A few weeks ago, we deployed the page previews feature to English Wikipedia. This deployment marked the completion of one of the largest changes we’ve made to the desktop version of Wikipedia in years. Since then, we’ve received a number of questions about our process, motivations, and documentation. Given that much of our work is already online, we thought it’d be nice to share a bit more.
As tech lead Jon Robson wrote in his blog post, page previews took us a pretty long time to complete. This long timeline was in part due to technical complexity as well as to our best attempts at rigour in terms of instrumentation, testing, and having thorough conversations with our communities on what they wanted the feature to be like in the long term. Here’s a list of the documentation we’ve gathered along the way:
The main MediaWiki page for the project contains an overview of the project and functionality, links to research and requirements, an overview of the history of the feature, and deployment plans.
Product requirements and detailed descriptions of workflows and functionality: Before we deployed to any wikis, we refactored our code. As this marked somewhat of a fresh start, we made sure to collect all requirements for the feature ahead of time. We incorporated feedback from our communities to include all requested updates.
Initial blog post on launching this as a beta feature: The story of page previews goes far back. The feature was initially presented to logged-in users as a beta feature, then called “hovercards,” back in 2014. Since then, it has changed in appearance and functionality significantly.
How we designed page previews for Wikipedia and what could be done with them in the future: Even though page previews may seem simple at first glance, many complexities lie beneath the surface. This blog post goes into detail on why this is the case, which issues particular to Wikipedia we had to consider in terms of designing the feature, and how these considerations translated into the final design
Design improvements since the first iteration of the feature: This is a list of design updates we made since the initial iteration of page previews in beta.
Records of architectural decisions: Here, you can see why we build page previews the way we did, and track the architectural decisions we made along the way.
API Specification: In the beginning, previews were in plaintext. Our communities were rightly interested in presenting page previews in html to allow for rendering content true to its original form. This makes sense – we didn’t want strange bugs and missing formulas to detract from the benefits of page previews. However, we did not want to process all of this HTML within the Page Previews client. The less work the client has to do to display a preview, the better. Thus, we built a new API that could generate summaries for page previews as well as for other similar features in the future.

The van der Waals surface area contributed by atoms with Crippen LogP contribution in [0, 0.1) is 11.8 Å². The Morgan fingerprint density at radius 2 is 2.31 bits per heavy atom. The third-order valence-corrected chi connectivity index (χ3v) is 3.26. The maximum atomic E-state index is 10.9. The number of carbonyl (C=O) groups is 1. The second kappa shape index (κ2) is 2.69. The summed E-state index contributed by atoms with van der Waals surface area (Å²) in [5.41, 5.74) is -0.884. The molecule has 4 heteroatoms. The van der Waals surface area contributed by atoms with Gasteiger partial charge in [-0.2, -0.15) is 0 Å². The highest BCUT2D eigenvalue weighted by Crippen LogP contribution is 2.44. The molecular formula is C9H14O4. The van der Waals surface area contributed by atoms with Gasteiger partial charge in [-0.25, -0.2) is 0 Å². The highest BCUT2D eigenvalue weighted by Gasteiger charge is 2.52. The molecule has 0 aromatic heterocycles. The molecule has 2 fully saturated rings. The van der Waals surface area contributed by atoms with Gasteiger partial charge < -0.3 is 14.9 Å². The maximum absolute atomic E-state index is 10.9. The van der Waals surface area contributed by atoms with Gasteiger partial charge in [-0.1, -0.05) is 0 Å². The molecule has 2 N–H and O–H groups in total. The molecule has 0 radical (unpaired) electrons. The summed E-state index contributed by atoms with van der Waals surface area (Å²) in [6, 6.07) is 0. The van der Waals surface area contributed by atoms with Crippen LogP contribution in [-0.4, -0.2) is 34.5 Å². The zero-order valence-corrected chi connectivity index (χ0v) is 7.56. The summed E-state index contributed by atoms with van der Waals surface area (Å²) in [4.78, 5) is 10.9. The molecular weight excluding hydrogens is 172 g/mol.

Code details: For the engineers among you, this page contains details on the code for page previews and instructions on how to set the feature up for other wikis.
“Beacons”: This blog post highlights the process of identifying and replicating one of the most confusing bugs we’ve come across so far. During our first round of A/B testing, we ran into a very strange bug within our instrumentation. We were seeing duplicate events logged for every link hover and it tooks us a lot of effort to get to the core of the issue — a bug in the Firefox browser. We worked with the Mozilla team to resolve this issue and were able to continue measuring the performance of the feature bug-free.
Page previews front-end tooling: This series of blog posts explains the different technical decisions and choices in technology and tooling for the front-end part of the extension. The posts provide reasoning, explanations, pros and cons, and our conclusions.
2017-18 A/B Tests: Page Previews are designed to reduce the cost of exploring a link, as well as to promote learning, by allowing readers to gain context on the article they are reading or to quickly check the definition of an unfamiliar event, idea, object, or term without navigating away from their original topic. To gauge the success of the feature, we wanted to test these assumptions by performing an A/B test on the English and German wikipedias. This page includes details of our methodology, the hypotheses we decided to test, and our results.
Hovercards Usability Research: In addition to quantitative testing, we also wanted to test qualitatively to gain insight into user opinions on page previews. We looked into opinion based questions as well as overall usability – Do people like the feature? Do they know how to turn it on/off? Do they find it annoying? How do they feel about the presence and size of images? Etc, etc.
2016 A/B Test Results: Our first A/B test, while providing us valuable insight into the feature was most valuable as a means of improving before a larger scale test. Here, we gauged the performance of the feature on Hungarian, Italian, and Russian Wikipedias. During the process of collecting and analysing our data we also ran into a number of bugs and issues within our instrumentation that allowed us to refine and improve, making sure all subsequent tests were issue-free.
Greek and Catalan usability test: Back in 2015, we performed the first investigation into the performance of the feature. We ran a survey on beta users on Greek and Catalan Wikipedias. A number of issues and bugs were reported and user satisfaction was recorded using a survey. Users had generally favorable feedback, with the majority of users finding hovercards useful, easy to use, and enjoyable to use.
Olga Vasileva, Product Manager, Reading Product